3. add the root node into the list. The list now is shorter by one element.
  4. goto 3 until a single node remains in the list. This node will be the root to the Huffman tree.


Let look at a text with 20 ‘a’,  15 ‘b’, 5 ‘c’,  15 ‘d’, 45 ‘e’.

Step 1 says we will prepare a list {a/20 , b/15, c/5, d/15, e/45}.

Iteration 1:

Step 2 says we need to choose two minimum nodes e.g., ‘c’ and ‘d’ (we could also take the pairs ‘c’ and ‘b’ as the minimum frequencies nodes.) and create a tree:

Screen Shot 2016-01-01 at 3.45.07 PM

we give this node alias ‘n1’ for consistent labeling of nodes but there is no use of this value. note that its frequency is 20 = 5 + 15.

step 3 says that we will add ‘n1’ to the list, ending up with the list {a/20, n1/20, b/15, e/45}.

Iteration 2:

Step 2, similarly as we did above, we choose ‘a’ and ‘b’ and produce a new node n2 and a tree:

Screen Shot 2016-01-01 at 3.48.00 PM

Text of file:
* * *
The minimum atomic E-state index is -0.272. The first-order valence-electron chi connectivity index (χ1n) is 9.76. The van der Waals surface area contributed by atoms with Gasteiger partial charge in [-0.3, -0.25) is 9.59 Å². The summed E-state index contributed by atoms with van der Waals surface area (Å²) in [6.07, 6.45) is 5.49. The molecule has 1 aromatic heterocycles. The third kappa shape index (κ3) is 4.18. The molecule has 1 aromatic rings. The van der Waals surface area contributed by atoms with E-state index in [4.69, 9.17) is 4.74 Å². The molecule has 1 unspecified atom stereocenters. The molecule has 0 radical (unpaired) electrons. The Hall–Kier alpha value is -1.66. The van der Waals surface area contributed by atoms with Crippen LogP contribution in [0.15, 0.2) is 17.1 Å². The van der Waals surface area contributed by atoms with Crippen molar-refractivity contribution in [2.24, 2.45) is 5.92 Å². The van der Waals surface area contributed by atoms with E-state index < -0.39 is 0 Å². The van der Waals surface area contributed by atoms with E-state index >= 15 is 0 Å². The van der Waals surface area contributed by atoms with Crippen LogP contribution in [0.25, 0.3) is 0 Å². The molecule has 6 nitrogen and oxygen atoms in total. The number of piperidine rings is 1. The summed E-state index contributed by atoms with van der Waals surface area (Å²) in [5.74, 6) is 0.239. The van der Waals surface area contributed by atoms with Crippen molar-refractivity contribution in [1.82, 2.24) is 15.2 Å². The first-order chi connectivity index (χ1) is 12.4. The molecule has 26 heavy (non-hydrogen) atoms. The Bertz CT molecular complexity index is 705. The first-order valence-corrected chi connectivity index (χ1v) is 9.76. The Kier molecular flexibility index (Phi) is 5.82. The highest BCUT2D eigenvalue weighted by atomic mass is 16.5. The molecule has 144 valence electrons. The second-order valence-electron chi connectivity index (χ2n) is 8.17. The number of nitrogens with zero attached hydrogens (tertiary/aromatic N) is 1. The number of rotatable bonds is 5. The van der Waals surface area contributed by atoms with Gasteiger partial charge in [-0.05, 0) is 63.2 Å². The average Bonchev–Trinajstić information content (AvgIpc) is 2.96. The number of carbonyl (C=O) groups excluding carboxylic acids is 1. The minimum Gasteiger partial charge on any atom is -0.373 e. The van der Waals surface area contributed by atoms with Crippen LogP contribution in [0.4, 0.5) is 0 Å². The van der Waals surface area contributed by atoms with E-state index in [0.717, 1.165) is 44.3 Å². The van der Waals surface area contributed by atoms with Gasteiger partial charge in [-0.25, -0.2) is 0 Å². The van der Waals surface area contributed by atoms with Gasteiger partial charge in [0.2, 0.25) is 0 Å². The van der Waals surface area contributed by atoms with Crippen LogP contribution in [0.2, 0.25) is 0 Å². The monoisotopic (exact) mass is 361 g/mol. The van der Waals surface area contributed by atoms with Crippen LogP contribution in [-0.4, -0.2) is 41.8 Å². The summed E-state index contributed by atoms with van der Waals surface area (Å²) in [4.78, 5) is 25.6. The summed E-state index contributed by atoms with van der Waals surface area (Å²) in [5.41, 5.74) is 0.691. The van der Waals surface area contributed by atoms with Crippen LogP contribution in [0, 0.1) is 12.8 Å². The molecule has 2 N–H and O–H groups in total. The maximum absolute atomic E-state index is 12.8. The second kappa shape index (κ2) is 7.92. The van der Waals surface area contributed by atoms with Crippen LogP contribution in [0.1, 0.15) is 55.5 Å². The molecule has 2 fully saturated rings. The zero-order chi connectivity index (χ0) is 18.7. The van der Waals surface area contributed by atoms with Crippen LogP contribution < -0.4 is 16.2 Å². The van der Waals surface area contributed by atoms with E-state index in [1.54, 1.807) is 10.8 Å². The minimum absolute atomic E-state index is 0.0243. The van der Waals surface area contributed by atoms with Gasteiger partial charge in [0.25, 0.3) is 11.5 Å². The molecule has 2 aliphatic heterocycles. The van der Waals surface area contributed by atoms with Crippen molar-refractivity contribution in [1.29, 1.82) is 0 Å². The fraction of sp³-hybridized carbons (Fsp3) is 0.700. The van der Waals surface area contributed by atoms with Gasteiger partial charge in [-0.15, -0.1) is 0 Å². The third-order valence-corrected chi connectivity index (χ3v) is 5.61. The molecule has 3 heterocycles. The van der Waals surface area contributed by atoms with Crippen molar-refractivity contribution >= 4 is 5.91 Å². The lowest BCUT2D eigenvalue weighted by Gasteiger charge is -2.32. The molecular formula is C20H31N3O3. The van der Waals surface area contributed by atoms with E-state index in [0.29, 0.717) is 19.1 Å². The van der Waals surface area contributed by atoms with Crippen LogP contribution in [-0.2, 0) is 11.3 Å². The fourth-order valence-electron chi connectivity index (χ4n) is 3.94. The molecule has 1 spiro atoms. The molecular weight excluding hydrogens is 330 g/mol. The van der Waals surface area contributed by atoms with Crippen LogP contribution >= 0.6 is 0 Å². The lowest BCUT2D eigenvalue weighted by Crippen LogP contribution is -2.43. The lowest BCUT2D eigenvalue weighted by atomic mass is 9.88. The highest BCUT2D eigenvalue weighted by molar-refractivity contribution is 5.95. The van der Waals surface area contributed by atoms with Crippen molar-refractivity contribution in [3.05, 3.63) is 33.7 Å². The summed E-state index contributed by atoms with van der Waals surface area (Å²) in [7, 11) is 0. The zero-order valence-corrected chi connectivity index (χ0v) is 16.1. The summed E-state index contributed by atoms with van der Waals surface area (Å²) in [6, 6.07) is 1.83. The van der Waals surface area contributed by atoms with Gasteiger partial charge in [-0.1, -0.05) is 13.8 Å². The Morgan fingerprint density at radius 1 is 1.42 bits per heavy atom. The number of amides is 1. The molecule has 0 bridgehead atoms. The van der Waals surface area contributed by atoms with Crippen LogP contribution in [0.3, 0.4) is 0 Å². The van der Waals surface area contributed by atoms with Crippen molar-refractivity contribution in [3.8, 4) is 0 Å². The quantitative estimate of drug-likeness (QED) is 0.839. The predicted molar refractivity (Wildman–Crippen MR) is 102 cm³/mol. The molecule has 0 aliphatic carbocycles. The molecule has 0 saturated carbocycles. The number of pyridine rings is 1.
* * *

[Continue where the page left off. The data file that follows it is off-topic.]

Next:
step 3, the list end up looking like this {n2/35, n1/20, e/45}.

Iteration 3

step 2, combines n2/35 and n1/20 under the new node n3/55:


step 3, the list end up looking like this {n3/55, e/45}.

It should be clear that after the 4th iteration we will end up with the Huffman tree shown in the previous section.

Why Huffman encoding is optimal? – a mathematical proof

In our context, optimal encoding means that if you take a fix alphabet with known frequencies then the Huffman code will have the minimum code efficiency value as calculated above when compared to all possible prefix codes available for this alphabet (with the same frequencies).

Lemma 1: Consider the two letters, x and y with the smallest frequencies. Then there is an optimal tree in which these two letters are sibling leaves in the tree in the lowest level.